neighbor Ann asked me to post her letter:

Dear Editor,

Hot button political squabbles and maneuvering are more earnest and enduring than local community, neighborly caring, love of the land, and connections to local historical values.

I’ve noticed a lot of letters in The Citizen with multitudes of negative reasons for not having industrial wind turbines or for placing stringent requirements on them. Our house straddles the border of Greenwood and Bethel so we get to make vital consequential decisions on these important issues in both towns. But! when in the bedroom closet (a corner of which is in Greenwood), do I think one way? And when I’m in the living room, (Bethel) do I think another way? Absolutely not. I’m adamantly faithful in my ideological hubris no matter where I stand.

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fiction: rural town community roles

After leaving Ohio we moved a dozen times and finally got a home of our own in Maine. We need a self-cleaning house, because the down side is maintenance and cleaning. The upside is everything else. Or, we could hire a domestic.  Yes they work here in rural Maine. But they need to earn a living so that’s out for us.

oral history transcribed

How do you create a cast of characters? Start with societal roles and extrapolate with details related and unrelated to these roles. For instance, a writer has in mind a role of doctor in the community. Or shop-keeper, volunteer, lumberman, domestic, deputy, journalist, pastor, server, selectman, club-woman, and other roles, all helpful in developing characters. These roles or jobs are archetypal, starting writers on the road to peopling their novels. If you start with these in earnest, the muse may suggest quirks and morals, humors and tastes, suitable for these roles…or even carrying them off in new directions. You can also add in tiny bits you know from personal experience. So you’ll be an artisanal character quilter, taking tiny patches of incidents from life and using in mosaic to make these characters’ lives.

There are reasons for choosing roles aside from sub-creation of character. One of these is thematic.  A major theme of THE GOD’S CYCLE is small rural towns in transition.

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the old stone face of Hawthorne…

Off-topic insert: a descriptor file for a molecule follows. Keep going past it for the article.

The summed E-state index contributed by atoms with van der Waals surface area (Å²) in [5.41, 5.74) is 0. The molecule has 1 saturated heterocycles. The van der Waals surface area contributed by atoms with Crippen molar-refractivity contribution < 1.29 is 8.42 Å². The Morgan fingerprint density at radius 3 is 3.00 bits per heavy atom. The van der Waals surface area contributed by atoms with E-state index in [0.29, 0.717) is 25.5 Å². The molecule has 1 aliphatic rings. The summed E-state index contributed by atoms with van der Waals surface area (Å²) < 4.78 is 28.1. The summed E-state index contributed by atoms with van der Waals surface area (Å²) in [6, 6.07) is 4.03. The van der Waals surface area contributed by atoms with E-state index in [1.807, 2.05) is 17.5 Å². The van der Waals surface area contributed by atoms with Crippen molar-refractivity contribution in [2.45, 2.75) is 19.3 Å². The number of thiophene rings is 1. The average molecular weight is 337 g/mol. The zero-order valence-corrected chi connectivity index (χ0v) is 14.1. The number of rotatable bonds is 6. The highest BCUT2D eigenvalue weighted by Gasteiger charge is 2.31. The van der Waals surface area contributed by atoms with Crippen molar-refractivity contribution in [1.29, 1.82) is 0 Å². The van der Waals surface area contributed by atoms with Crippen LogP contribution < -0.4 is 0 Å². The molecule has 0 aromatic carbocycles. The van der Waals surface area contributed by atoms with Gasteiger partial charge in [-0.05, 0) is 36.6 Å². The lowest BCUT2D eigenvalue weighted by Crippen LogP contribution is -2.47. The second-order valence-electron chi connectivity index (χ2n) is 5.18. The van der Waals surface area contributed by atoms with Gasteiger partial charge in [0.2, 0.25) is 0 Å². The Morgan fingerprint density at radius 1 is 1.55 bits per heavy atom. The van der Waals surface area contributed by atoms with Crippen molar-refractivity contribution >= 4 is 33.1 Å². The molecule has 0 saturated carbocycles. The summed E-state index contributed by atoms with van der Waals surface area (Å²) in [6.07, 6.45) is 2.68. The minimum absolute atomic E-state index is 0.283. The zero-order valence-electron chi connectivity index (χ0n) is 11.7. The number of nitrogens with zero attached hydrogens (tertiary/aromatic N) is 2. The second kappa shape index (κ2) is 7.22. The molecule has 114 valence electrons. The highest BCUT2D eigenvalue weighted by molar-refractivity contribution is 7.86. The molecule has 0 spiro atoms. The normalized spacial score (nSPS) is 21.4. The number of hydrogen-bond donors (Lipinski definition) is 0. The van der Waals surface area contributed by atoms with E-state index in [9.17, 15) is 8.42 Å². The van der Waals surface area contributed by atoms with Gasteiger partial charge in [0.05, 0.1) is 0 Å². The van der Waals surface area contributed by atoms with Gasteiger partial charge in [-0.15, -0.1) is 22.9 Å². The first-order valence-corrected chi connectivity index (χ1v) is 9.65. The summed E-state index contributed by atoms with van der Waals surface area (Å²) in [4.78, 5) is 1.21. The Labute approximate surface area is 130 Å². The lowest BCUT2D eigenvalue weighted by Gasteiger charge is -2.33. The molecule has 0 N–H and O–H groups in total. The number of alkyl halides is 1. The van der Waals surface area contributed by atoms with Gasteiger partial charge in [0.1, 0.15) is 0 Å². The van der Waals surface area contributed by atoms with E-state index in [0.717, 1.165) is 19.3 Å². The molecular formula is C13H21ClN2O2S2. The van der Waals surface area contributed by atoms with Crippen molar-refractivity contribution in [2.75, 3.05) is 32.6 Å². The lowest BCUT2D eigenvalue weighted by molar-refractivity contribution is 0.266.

image & descriptor from wiki: The Old Man of the Mountain on April 26, 2003, seven days before the collapse. A late spring snow fell the night before.

As indicated to me by the editor, this was “in the pipeline” to be published in Books & Culture. So I was disappointed when the magazine was unexpectedly withdrawn from Christianity Today’s line late last summer. Also, I did not want B&C to go away! Ever. This entry below is part of the original essay.

A Maine writer–summering here as a youth and attending Bowdoin College–Nathaniel Hawthorne has a claim on the state. Or, maybe it’s the reverse.

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visiting the eastern uplands

image-cover-mm-visting

double-click to enlarge and read the fine print!

 

The embarrassing admission:

The editor in charge of cover text asked for a back-of-the-book description to surmount its blurb by Jake Meador.  I chose part of something from the book I particularly liked—heavily influenced by Annie Dillard. By JRR Tolkien. In the way of metaphoric memoir, the description was written in first person.  The editor’s reply? It must be third-person description. Being low energy, I gave them what you see in this cover image. And …I just wanted that passage! Here is the original unedited from inside the book:

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B. Pond

treasuries chambers

the view from swan’s ledge

 

Yes, am continuing to re-read We Took to the Woods by Louise Dickinson Rich. It’s still propped up on the kitchen table. I’m not sure I want the book to end… just yet anyway. I’d like to quote her on her experience with “B Pond,” because it shows that facet of this book which I may not have well expressed in the earlier post. I’ve never seen B. Pond. I’d like to–ever since first seeing that name on the map. Rich experiences enchanted days, her reward for persisting in this enchanted visit to B Pond, year after year. She loves this pond. And I can identify with that in my own Maine experience.

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Canada, Maine

 

Screen Shot 2016-06-14 at 8.59.24 AM

It’s late and silent, up here above the little village in our town. The parade, with its historical legacy of our town’s founding, passed by many hours ago in bright morning. Our neighbors have all gone, the few houses of my little neighborhood are empty and dark down below. Everyone’s gone to a fireworks display in the next town, and Boots—the old dog—and I are winding up Deer Hill Road. On the flat up there in the dark I, too, might see the fireworks.

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Easter Sunday going home on the Gore Road

By the pond

By the pond

 

Now the road is sinking down toward a glacially carved valley, mute and somber collection of browns, overarched with blue. The long descent is daunting. I hesitate inwardly while keeping my legs in a forward motion downward. Descent, in this tired stiff body, on sore tendons, is little to complain of. It’s the return up steep hills I resist.

Then I remember the esker. Thinking now that I might write about this Easter trek, I decide that I want that esker in my experience.

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